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Physical Behavior of the Phases from the Liquid–Liquid Equilibrium of Citrus Essential Oils Systems at 298.2 K
journal contributionposted on 2018-06-15, 18:42 authored by Daniel Gonçalves, Mayara F. Paludetti, Priscila M. Florido, Camila Tonetti, Cintia B. Gonçalves, Christianne E. C. Rodrigues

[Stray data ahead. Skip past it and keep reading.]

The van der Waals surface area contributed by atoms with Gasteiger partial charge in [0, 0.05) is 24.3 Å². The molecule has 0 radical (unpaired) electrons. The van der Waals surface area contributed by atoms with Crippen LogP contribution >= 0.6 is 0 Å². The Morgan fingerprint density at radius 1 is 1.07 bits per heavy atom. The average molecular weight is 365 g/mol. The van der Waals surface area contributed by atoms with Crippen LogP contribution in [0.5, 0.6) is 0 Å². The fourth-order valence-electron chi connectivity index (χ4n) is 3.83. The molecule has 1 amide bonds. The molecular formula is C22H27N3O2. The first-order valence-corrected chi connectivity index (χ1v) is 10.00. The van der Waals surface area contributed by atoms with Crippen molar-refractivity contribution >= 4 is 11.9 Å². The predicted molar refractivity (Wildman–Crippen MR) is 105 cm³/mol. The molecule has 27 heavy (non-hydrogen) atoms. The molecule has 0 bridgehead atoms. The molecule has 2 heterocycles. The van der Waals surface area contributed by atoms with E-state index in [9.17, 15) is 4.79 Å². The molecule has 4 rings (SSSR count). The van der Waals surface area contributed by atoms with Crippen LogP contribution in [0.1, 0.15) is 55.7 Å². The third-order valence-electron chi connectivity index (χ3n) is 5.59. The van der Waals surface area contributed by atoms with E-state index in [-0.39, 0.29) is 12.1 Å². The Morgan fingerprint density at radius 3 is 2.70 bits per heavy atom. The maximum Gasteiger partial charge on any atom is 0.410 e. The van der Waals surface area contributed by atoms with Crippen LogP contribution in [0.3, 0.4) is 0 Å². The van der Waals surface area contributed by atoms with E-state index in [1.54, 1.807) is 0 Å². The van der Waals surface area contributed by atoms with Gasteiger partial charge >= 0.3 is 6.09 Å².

Solvent extraction is a fractionation process applied to separate terpenes and oxygenated compounds from citrus essential oils (EOs). Once the knowledge of the physical properties of phases was found to be crucial for equipment design and the scaling of tubes and accessories, this study focused on the evaluation of density, viscosity, and interfacial tension of phases from the liquid–liquid equilibrium of citrus EO systems. Model mixtures of orange and lemon EOs and real systems at 298.2 K were prepared, and the physical properties of their phases were thus evaluated. Increased water content in the solvent led to higher values of density, viscosity, and interfacial tension, whereas an increased amount of oxygenated compounds caused lower interfacial tensions. Densities estimated by the simple mixing rule provided good results. Parameters of the Grunberg–Nissan model adjusted to the model systems data exhibited a good description of the viscosities of real systems. The UNIFAC-VISCO model provided suitable predictions of viscosities of the solvent phases, and satisfactory results for the interfacial tensions were calculated by linear adjustment and the Bahramian–Danesh thermodynamic model, except for the real acid lime system.